iCan Bike Camp offers adaptive biking lessons

Apr. 7—Doug Flowers has tried many times to teach his grandson how to ride a bike without success.

But on Wednesday, he was yet another proud family member among the small audience as he watched Kenston, 9, pedal away on a two-week bike independently for the first time.

“It’s amazing. It’s the most amazing thing I’ve ever seen,” Flowers said, as his grandson went for a turn around the bus loop at Risley Middle School.

Kenston was 11 months old when he had a stroke, leaving him with physical limitations that make balancing on a bike difficult. But the bicycle he used Wednesday was specifically designed to teach riders with special needs how to use one successfully.

“We’ve been trying his whole life to help get him close but never could get him to ride and keep his balance,” Flowers said.

This week, Social Opportunities & Active Recreation Inc. (SOAR), a local nonprofit that strives to strengthen the quality of life for individuals with developmental disabilities, hosted for the first time in several years the iCan Bike camp, a five-day program for people with disabilities ages 8 and up that teaches campers how to ride a traditional two-wheel bike. The camp is organized through the iCan Shine organization, which sent two staff members along with a fleet of bikes for campers to learn with this week.

Campers rode their bikes around the gymnasium floor at Risley Middle School, and they ventured outside Wednesday to ride two-wheeled bikes around the bus loop.

Each camper has one or two volunteer spotters who stay with them the entire week, walking and running alongside them to keep them balanced and motivated.

“A great bond grows between the two,” said Jane Christian, president of SOAR. “It’s very heartwarming to see.”

Parents and grandparents sat on the gym stage, mostly unseen by the riders, and captured many moments in photos and videos taken on their cellphones.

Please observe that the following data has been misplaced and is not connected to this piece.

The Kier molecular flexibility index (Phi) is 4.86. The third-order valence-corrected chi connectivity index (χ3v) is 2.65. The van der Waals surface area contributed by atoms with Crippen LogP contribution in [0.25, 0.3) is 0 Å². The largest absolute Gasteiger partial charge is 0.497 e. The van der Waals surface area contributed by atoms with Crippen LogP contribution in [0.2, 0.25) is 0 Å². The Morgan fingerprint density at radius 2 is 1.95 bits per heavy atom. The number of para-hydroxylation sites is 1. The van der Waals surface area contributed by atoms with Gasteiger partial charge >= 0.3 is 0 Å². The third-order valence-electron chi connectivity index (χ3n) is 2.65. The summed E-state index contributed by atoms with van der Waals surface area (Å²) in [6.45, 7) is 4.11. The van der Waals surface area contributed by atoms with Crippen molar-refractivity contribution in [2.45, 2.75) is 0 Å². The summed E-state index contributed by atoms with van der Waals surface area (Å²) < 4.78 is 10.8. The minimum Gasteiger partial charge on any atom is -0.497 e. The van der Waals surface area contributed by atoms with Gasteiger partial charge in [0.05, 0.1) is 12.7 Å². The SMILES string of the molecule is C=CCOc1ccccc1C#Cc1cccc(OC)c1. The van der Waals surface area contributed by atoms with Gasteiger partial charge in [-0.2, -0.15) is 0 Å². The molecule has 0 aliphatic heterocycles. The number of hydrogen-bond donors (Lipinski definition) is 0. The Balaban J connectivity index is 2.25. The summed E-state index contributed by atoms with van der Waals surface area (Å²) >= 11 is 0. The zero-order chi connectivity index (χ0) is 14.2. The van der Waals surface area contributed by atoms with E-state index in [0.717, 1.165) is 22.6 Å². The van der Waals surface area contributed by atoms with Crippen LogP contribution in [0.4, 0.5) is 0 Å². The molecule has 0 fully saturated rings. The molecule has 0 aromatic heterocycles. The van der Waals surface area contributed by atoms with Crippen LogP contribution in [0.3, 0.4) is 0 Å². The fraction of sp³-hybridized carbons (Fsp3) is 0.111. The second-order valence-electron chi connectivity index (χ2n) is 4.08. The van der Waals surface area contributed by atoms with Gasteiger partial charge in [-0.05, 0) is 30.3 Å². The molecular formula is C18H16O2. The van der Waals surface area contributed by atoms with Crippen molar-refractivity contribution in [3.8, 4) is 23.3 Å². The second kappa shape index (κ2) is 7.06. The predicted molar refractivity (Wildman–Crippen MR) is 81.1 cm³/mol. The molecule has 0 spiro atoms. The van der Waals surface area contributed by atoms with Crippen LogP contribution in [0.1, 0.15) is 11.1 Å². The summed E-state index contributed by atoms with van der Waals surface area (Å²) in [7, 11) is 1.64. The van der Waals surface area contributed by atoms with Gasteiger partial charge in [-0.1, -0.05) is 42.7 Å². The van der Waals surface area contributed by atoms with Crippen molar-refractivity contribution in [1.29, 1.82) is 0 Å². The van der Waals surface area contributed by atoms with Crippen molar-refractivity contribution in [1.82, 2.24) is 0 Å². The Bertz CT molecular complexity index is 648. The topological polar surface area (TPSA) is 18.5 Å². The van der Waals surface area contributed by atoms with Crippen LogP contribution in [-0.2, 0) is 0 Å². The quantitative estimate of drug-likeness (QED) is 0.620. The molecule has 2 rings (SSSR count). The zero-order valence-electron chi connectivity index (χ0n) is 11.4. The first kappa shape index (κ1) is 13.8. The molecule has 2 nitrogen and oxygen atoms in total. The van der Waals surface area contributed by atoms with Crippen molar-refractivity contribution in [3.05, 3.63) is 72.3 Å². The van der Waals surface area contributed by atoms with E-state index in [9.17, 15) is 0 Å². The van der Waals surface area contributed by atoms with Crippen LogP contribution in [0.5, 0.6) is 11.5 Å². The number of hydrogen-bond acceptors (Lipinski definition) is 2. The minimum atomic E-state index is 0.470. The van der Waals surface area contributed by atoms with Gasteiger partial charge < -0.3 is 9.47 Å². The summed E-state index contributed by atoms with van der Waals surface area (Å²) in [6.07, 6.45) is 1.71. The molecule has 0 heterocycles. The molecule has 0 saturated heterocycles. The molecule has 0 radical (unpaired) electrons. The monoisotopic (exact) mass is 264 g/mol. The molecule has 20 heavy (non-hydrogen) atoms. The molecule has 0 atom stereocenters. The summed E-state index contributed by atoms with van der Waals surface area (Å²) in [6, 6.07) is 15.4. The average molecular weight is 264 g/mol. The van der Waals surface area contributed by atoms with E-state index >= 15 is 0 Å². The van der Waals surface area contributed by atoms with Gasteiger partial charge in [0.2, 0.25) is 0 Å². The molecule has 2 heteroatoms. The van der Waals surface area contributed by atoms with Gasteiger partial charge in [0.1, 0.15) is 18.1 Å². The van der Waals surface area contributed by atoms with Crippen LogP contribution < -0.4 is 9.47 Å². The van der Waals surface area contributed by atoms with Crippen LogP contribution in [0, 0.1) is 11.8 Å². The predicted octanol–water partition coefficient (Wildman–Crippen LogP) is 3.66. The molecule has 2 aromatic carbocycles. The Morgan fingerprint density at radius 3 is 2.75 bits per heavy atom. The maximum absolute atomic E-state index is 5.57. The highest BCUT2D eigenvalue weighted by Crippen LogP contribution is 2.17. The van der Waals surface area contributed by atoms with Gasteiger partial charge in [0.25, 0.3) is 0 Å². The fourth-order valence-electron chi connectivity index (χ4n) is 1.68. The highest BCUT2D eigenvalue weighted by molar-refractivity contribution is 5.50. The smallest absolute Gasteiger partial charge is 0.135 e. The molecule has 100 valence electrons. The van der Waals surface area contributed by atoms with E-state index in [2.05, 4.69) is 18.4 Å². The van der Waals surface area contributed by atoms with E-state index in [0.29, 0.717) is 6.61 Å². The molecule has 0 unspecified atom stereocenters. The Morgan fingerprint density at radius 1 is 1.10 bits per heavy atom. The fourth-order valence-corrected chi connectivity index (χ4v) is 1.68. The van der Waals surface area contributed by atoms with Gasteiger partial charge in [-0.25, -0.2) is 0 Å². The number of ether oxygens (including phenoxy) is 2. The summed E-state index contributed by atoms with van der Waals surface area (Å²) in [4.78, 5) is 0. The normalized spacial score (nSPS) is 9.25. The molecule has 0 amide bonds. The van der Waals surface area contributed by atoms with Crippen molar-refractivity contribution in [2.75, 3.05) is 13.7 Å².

Twenty campers, ages 8 and older, participated in this year’s program.

Each camper also goes home with a bike adapted to their own size. Griffin’s Bicycle Shop in Brunswick assembled all the bikes and helmets for the campers and offered troubleshooting services throughout the week.

The camp is supported through donations and is free for campers who complete all five days.

The bikes they ride each day are designed to instill confidence in riders through a series of changing rollers attached to the back.

“It’s all about the rollers, so that’s the adapted equipment that we have that they’re riding on right now,” said Alana Turner, a floor supervisor for the iCan Shine Organization. “Our riders come in on a Monday, and they’re super hesitant and nervous.”

The roller they begin with is about the size and circumference of a rolling pin, which creates a stability that will make the riders feel a budding comfort and confidence on their bikes. As they ride, the rollers are switched out and grow progressively more tapered on the ends.

“When it tapers, it creates a little bit of wobble for the rider, so it creates instability,” Turner said. “That instability is really helping the rider create and correct their internal balance systems better than training wheels.”

By mid-week, many are able to try out a two-wheeled bike with a spotting handle on the back.

This teaching technique has an 80% success rate among iCan Bike campers.

Spotters provide valuable encouragement during the camper’s 75-minute daily riding sessions.

“Our volunteers are basically our cheerleaders, instilling that confidence,” Turner said.

She’s worked with the program since volunteering in 2016 and often will see a camper have a “lightbulb” moment when their confidence clicks into place and they’re ready to eventually ride on their own.

“It just finally clicks whenever they believe in themselves,” Turner said.

Randi Marks signed her son up for the camp and volunteered to be a spotter so other riders could take part in the program.

“We’ve been trying to teach (our son) to ride a bike since he was little,” she said. “We tried training wheels. At Christmas we got him a trike bike, the three-wheeled bike. I just wanted to give him the opportunity to ride a regular two-wheel bike.”

Most parents and grandparents of riders come every day to watch their camper’s progress on the bikes. David Wicker, a firefighter for the Glynn County Fire Department, used one of his vacation days to make sure he could be there with his son Wednesday.

His son John is 17 and has autism, and Wicker said he’s worked with him on his bike riding skills in the past, but the iCan Bike Camp offered the best opportunity to learn.

“It’s very likely that he won’t be able to get a driver’s license, so this may be his only mode of independent transportation,” he said.

Flowers said he’s appreciative of the iCan Bike Camp hosts for all they’ve done for his grandson.

“He loves it,” he said. “He’s very excited.”

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